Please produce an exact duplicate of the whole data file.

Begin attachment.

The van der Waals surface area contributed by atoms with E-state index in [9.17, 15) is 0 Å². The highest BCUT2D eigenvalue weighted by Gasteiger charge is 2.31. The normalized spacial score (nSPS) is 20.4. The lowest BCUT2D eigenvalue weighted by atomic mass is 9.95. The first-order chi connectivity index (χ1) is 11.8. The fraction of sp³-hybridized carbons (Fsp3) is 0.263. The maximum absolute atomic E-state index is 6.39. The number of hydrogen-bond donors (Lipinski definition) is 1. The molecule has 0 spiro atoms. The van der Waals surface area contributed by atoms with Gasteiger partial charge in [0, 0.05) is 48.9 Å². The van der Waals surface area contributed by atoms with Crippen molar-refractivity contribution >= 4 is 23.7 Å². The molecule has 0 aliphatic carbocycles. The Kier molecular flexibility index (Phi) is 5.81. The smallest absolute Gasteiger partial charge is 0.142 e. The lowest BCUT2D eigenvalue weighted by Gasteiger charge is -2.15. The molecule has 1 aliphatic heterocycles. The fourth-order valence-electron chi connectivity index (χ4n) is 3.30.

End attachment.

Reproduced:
The van der Waals surface area contributed by atoms with E-state index in [9.17, 15) is 0 Å². The highest BCUT2D eigenvalue weighted by Gasteiger charge is 2.31. The normalized spacial score (nSPS) is 20.4. The lowest BCUT2D eigenvalue weighted by atomic mass is 9.95. The first-order chi connectivity index (χ1) is 11.8. The fraction of sp³-hybridized carbons (Fsp3) is 0.263. The maximum absolute atomic E-state index is 6.39. The number of hydrogen-bond donors (Lipinski definition) is 1. The molecule has 0 spiro atoms. The van der Waals surface area contributed by atoms with Gasteiger partial charge in [0, 0.05) is 48.9 Å². The van der Waals surface area contributed by atoms with Crippen molar-refractivity contribution >= 4 is 23.7 Å². The molecule has 0 aliphatic carbocycles. The Kier molecular flexibility index (Phi) is 5.81. The smallest absolute Gasteiger partial charge is 0.142 e. The lowest BCUT2D eigenvalue weighted by Gasteiger charge is -2.15. The molecule has 1 aliphatic heterocycles. The fourth-order valence-electron chi connectivity index (χ4n) is 3.30.